The day before my dad’s death, his health tanked. Gone was the robustness of the past two weeks. Doubled was the quantity of painkillers he required. He told me he wasn’t sure he was going to make it to his planned demise the following day. He also told me: “I’m glad I feel awful today. I had started to forget why I wanted to die.”

On the morning of May 7, 2018, Kelly Johnson went out the front door at 2217 Fillmore Street for the last time. It was a glorious sunny morning, with dozens of friends waiting, and jazz diva Kim Nalley sang.

There is one detail that comes back to me again and again. As my husband wheeled my dad’s chair down the street to meet his friends waiting at Peet’s, I walked backward in front of him tossing pink and orange feathers. “We used to put those on our Christmas trees!” he exclaimed with a surprised and delighted smile. He had always been fond of that quirky family tradition.

Later that morning, as we got ready to take him back home for his final hours, one of his friends told me she had spotted a bird flying off with some of those colorful feathers. I like to think the nests in the trees around Fillmore Street were more colorful than usual last spring.

He would have loved that.

Photograph of Kelly Johnson on Fillmore Street by Kathryn Amnott

An example to others

My dad wanted to be an example to others suffering from terminal disease, as well as their caregivers. He wanted them to know that they could spend those last days celebrating love and memories, rather than slipping inexorably into ever-increasing physical pain and psychological despair.

That said, California’s end of life option is not for everyone. For starters, to qualify for the program, two doctors have to affirm that the person’s illness is incurable. My dad’s long-time primary doctor refused, and he had to find another.

The person must also be of sound mind and able to have clear conversations with hospice workers and doctors. In my dad’s case, these conversations took place over the three weeks before the date he had chosen for his death. They included questions such as: “Are you still sure you want to do this?” and instructions about what the process would be on that last day.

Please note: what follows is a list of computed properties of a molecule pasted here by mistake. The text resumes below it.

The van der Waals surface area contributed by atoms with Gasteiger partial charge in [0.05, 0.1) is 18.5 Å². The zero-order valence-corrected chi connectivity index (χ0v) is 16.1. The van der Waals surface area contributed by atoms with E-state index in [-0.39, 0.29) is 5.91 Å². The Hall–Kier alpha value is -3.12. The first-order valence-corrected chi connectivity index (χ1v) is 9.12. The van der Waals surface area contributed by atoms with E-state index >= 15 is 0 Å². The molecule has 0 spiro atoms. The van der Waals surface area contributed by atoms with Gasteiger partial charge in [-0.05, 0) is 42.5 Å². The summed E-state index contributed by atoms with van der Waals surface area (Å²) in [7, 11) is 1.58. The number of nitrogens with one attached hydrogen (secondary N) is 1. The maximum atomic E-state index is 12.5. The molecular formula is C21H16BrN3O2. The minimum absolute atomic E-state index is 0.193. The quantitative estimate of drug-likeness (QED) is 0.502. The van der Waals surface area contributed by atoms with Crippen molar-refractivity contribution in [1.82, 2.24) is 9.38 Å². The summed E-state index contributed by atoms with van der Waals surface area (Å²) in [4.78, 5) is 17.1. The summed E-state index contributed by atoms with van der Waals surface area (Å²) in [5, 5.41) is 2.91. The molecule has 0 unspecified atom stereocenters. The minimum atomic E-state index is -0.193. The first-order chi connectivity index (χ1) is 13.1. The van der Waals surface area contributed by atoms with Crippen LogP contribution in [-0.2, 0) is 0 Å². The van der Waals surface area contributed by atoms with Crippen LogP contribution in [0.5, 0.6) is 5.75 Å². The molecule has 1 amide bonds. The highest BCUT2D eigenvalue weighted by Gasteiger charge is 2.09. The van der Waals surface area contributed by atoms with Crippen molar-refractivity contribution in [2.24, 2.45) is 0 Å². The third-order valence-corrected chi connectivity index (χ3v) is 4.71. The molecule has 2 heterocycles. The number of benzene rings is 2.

The physical process for dying under the law is that the person first takes an anti-nausea medication, then the contents of 90 capsules of Seconal emptied into a glass and mixed with juice or other liquid. The person must be able to lift the glass on his or her own. If the person is too physically weak, a caregiver may hold the glass, though the person must drink the mixture through a straw; no one else can empty it into his or her mouth. The person choosing to die must still be clearly acting of free will. In addition, an official witness must be present. For my dad, it was one of the hospice nurses.

The end was painless: My dad drifted off to sleep almost immediately and within minutes was dead, although we had been warned by hospice workers that in some cases it takes longer.

From my experience, the most important thing I can advise caregivers is that in the weeks before the death, it really does take a village. I was my dad’s primary caregiver during those final days, but I had help from friends and neighbors, my husband and the hospice team. Even with all of that, during the last week I hired a night nurse because I had been keeping an ear out in case my dad needed something in the middle of the night. It is stressful to know that you are about to lose a loved one who is so very important to you. In my case, it helped to ask my dad’s friends to spend time with him while I went to a yoga class every day.

Be aware that some of the well-meaning people around you may have strong objections to the end of life option, for religious or other reasons. They are likely to hit you with their objections rather than confronting the dying person with them. Also, you and others may have the urge to take care of the person in ways that are no longer meaningful. For example, if a person with only a few days to live wants to eat something you consider unhealthy, allow it.

Most important of all: listen. Some of the stories my dad wanted to share at the end were shockingly personal. Others I had already heard a thousand times. It didn’t matter. What mattered was that people who loved him were there to listen to the story of his life as he remembered it.

Finally, know that the group Compassion and Choices is a useful resource for people considering the end of life option, as well as for their caregivers.

— Leda Meredith

EARLIER: “The final days of Kelly Johnson